2. I remember seeing the exhaust flaming all night, I had a window seat.

3. When we were approaching Paris, the left #2 engine was shut down. I distinctly remember me and my brothers saying something to my father, to assure us, which was not true he said the pilot always shuts down engines when landing.

4. I remember my father telling us the plane crashed on its next trip.

Luckily, when we returned to McGuire in 1966 we were on a Pan Am 707.

Just thought I would share this.
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Raymond Lewis,
Please verify (if I’m right) that the Canadian war ship H.M.C.S. Bonaventure and it’s 4 (four) Destroyer Escorts attended this tragedy. Some of the persons involved in this mishap were taken to the H.M.C.S. Bonaventure’s sickbay. The ships milk cooler was emptied and used as a morgue.

The Canadian ships then proceeded to Shannon Ireland. I was serving on the H.M.C.S. Bonaventure when this mishap occurred. Please if you can, verify this happening I would be so grateful to show my grandchildren the perils of the Atlantic.
Thank you
Raymond Lewis
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Pierre Reymond, crew-member of the Swiss freighter Celerina
Thanks for this excellent text. In my report on the Celerina,  I wrote some comments about Captain John Murray:

…. I attend to the aircraft’s Pilot who has a head wound. Soon he asks me if he can see our captain. I give him some rudimentary care and after he has rested a little, I go up with him on the bridge. No words are needed. The handshake of the two Captains is an emotional instant that reveals a lot about the thoughts of both men.

…. Personally, I made friends with John Murray, the pilot of the Super-Constellation, who was 44 years old then. Together we discussed the difficult decisions he had to make when the accident happened. Particularly, he had to choose whether to ditch “with” the waves or “against” them. Landing “with” a wave is generally preferable on one hand, but in that case the wind carries the plane with less airspeed and the aircraft may “fall” too roughly. The pilot finally chose the last solution intuitively and he worked with the wind as far as possible until the impact. “And if you had to do this over again?”, I asked. He said he would try to land as close as possible to a ship, provided one could ascertain its position.
 This conversation has remained in my memory, even though communication between air and sea and rescue methods have made a lot of progress nowadays.

Remember the state of the sea at the time of the ditching!
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Kenneth D Stellon
Just went to lunch with Frank Ruffalo who was a army paratrooper who survived this crash. He was relating his experience and mentioned Fred Caruso. What a fascinating and horrifying story! Frank is from Chicago. Our wives were best friends in grade school. They reconnected at a recent reunion. Although from the same neighborhood, Frank and I did not really know each other, but I remember others talking about his ordeal. He does not use the internet, but I plan to tell him about this web site. He did have a copy of the Saturday Evening Post story about the crash. It does make you realize the incredible sacrifices young people make as members of our armed forces. Thank you for this site.*     *     *     *     *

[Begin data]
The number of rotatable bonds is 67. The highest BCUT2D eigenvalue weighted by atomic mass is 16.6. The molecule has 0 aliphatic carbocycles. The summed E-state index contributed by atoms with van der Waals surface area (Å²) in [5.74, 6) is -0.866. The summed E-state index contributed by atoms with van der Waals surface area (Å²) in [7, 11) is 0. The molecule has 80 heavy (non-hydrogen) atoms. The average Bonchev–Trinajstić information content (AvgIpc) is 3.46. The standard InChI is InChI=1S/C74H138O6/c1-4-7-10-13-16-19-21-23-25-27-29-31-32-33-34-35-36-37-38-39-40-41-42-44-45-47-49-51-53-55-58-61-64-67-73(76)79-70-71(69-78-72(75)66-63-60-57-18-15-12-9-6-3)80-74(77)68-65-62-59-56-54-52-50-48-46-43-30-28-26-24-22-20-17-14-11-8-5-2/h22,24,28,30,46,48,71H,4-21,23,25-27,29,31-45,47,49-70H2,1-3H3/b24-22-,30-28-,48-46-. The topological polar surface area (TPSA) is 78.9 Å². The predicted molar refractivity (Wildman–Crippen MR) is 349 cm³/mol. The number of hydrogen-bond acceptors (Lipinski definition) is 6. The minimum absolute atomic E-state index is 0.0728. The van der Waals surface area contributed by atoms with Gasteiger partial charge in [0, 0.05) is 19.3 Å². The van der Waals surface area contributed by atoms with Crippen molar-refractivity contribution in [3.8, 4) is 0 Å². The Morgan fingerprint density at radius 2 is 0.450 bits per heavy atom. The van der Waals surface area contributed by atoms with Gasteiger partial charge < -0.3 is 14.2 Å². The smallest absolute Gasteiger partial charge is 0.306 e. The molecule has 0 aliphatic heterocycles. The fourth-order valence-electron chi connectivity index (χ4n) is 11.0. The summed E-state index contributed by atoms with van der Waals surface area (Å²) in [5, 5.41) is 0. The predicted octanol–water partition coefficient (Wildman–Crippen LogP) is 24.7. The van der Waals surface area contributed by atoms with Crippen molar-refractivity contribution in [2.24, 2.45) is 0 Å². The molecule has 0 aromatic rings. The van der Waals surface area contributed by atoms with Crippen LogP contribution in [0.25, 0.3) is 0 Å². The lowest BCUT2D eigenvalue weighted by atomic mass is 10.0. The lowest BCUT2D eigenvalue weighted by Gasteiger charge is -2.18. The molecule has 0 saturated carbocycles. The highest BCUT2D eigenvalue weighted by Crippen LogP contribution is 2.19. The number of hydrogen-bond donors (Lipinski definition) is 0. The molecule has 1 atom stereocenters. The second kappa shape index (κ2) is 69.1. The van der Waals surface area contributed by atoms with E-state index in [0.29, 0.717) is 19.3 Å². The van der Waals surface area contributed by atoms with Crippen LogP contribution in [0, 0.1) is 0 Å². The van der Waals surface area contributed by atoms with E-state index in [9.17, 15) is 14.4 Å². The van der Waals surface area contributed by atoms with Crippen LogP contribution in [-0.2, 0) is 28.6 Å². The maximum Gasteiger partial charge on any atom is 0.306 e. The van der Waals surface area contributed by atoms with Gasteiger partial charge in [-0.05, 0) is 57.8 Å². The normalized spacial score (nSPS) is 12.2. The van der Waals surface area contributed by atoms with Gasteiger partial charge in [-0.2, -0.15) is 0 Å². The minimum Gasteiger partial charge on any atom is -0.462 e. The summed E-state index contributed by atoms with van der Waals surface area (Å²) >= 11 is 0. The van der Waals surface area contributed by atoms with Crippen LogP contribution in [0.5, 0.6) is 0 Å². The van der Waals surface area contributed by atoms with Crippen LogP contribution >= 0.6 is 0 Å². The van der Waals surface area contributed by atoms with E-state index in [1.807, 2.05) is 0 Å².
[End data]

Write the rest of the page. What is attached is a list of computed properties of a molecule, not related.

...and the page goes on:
James L. Clark,
After more than 50 years since flying as a navigator with FTL my memories of flying on two of the four A/C that were lost in 1962 came flooding back, all spurred by hearing Carol recount her experiences at last year’s FTLPA convention.
 During 1962 I had over 160 hours in FT-923 and FT-913 over Mid and North Pacific routes. The loss of 913 was also the night of the loss of a good friend, Karl Rader, with whom I had spent time with hunting and fishing in Cold Bay during our stay overs.
 In 1964 I changed careers, obtained my pilot’s license and have since flown over 8,000 hours in the left seat.
 The six years flying for the Marine Corps and FTL provided me a great background within which to continue to use flying to further my business career. More importantly I had the pleasure of meeting and flying with my childhood hero’s of the original Flying Tigers, like Dick Rossi, Gil Bright, Ed Rector and Bob Neale.
 Safe journeys to you.

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Richard M. Miskimen: Airman’s wife tells of tragic loss

At the time of the ditching of Flying Tiger 923, September 23, 1962, Dorothy Neisen was married to Air Force Staff Sgt. Richard McMunn Miskimen. She and Richard were living in Zemmer, Germany near Spangdahlem AFB with their only child, three-year-old Karen. He had joined the Air Force in 1954 and was an F-105 mechanic. He was on his way home from a temporary duty assignment in the States.

Karen and Richard met five years before the tragedy through a happy coincidence as many first meetings occur. She had been out with a girlfriend to see a Pat Boone movie “ April Love.” They stopped at a local restaurant for a soft drink.

AF Staff Sgt Miskimen

AF Staff Sgt Richard Miskimen

There were two airmen in the restaurant from Moody AFB, near their town of Valdosta, Georgia. The airmen tried

to talk to them, but she says, “Of course, we ignored them. We soon left and the airmen got in their car and drove along side of us as we walked. They kept talking and tried to get